The game from Joe Licata’s past that suggested he could be UB’s long-term answer at quarterback came last November against today’s UB Stadium opponent, the University of Massachusetts.
The Bulls had won Licata’s first two games as a starter on home turf. It was anticipated the streak would continue with relative ease in Gillette Stadium against a first-year Division I-A program. But late into the third quarter UB trailed, 19-7, and Licata had completed 9 of 18 throws, most of the dink-and-dunk variety.
Running back Branden Oliver was out injured. The offense needed a jump, which seemed a lot to ask of a redshirt freshman quarterback making his first road start.
Maybe Licata channeled the Gillette Stadium karma of the quarterback he most admires, New England’s Tom Brady. Maybe Licata’s competitive instincts were sharpened by the perceived hopelessness of the situation. Whatever the explanation, that’s the day UB’s newest leader was born.
Licata completed 5 of 6 throws for 42 yards, including a 3-yard touchdown pass, on a 79-yard march that closed UB within 19-14. Early in the fourth quarter he put the Bulls ahead by going 3 of 5 for 62 yards on a 77-yard march capped by a 6-yard TD strike. In a matter of 15 game minutes Licata provided affirmative answers to two questions that tag behind every young starting quarterback: Can he win on the road? Does he possess the poise and leadership skills to deal with adversity? That game, those 15 minutes, were just the start.
Said UB quarterbacks coach Don Patterson: “I’m confident in saying this: The quarterback that we have taking snaps this week against UMass is better than the one we had taking snaps a year ago. Joe would tell you the same thing.”
From the standpoint of personal numbers there’s no wow factor in what Licata has brought to the table. He’s completing 58.6 percent of his passes, modest by college standards. He’s averaging just 186.2 passing yards a game, nothing like the record-shattering numbers he put up at Williamsville South. But how about this: UB’s first-team offense has scored on each of its last 10 trips into the red zone. And it’s not just 10 for 10. It’s 10 for 10 with 10 touchdowns. Overall, Licata has thrown for 11 TDs against four interceptions.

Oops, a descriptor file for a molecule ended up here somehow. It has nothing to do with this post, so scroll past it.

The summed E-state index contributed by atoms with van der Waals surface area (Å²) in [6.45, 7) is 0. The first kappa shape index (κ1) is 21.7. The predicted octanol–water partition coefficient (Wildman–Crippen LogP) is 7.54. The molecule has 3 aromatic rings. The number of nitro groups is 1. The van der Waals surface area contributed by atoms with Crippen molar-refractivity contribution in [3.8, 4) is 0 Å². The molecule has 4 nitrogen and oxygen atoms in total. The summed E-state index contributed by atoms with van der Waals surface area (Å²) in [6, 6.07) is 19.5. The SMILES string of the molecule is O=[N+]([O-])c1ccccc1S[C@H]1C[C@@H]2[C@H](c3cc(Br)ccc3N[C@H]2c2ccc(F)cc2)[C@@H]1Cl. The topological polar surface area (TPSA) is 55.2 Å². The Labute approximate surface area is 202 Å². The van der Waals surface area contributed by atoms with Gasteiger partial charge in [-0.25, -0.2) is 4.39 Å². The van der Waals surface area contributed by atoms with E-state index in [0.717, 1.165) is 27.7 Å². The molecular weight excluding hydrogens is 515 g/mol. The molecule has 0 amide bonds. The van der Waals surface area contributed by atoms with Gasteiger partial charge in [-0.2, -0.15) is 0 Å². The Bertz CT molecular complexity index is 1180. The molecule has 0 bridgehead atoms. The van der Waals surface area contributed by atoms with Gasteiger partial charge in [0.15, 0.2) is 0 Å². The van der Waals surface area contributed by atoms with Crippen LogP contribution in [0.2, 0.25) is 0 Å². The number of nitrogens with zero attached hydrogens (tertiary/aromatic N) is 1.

“He’s been a real bright spot for us and, as you know, that’s a big reason your offense is putting points on the board because you got a quarterback that can throw the ball, he can hand the ball off, he can make the right calls and checks at the line of scrimmage and he’s managing things quite well for us right now,” Bulls coach Jeff Quinn said.
The underlying story of Licata’s development is in the details. He spends countless hours watching tape of opposing defenses, often with wideouts Alex Neutz or Fred Lee at his side. Heading into last week’s game, Licata noticed Western Michigan’s talented corners play the long ball over the top. They didn’t want anyone getting behind them. The 28-yard sideline TD pass that Licata threw Lee was put on his back (inside) shoulder because Lee could use his body to shield the defender from making a play.
“We knew those corners were pretty aggressive and were going to try to beat us over the top so I told him and Alex before, be ready for the back shoulder because I know those guys are really aggressive and once you go long they’re going to beat you over the top,” Licata said.
“He always talked about that he loved that back-shoulder throw,” Lee said. “I didn’t know he could throw it 39 yards back shoulder.”
Licata’s also had his stumbles. Stony Brook intercepted a forced pass in the fourth overtime at UB Stadium but missed a 37-yard field goal attempt that would have dealt the Bulls a devastating defeat.
“Thankfully it didn’t cost us the game but I think it was a learning experience for him even then,” Patterson said. “He made the comment to the media the same comment I made to him: ‘This is not Will South versus Will North. This is Division I-A football. You can’t get by with some of this stuff you’re doing.’
“The thing I appreciate about Joe is he’s smart, he learns quickly, he’s very coachable,” Patterson said. “He wants to be good. He’s highly motivated. Doesn’t make the same mistake very often, twice.”
Asked how he’d grade his play this year, Licata started with the negatives.
“I’m a competitor and we’ve lost two games this year. That’s two too many for me,” he said. “But I think I’ve done a good job. The guys have really bought into me being their guy, being their quarterback. It’s changed from being the rookie to now being the leader on offense. Guys like Freddie Lee and Alex Neutz and Bo Oliver really believe in me, so that’s huge for this offense.”
“It’s awesome to see Joe developing as a sophomore and I know him and Neutz were joking the other day and saying it’s amazing how much chemistry we’d have if we had more years to play with him,” Lee said. “So the other receivers get an even better Joe in the years to come.”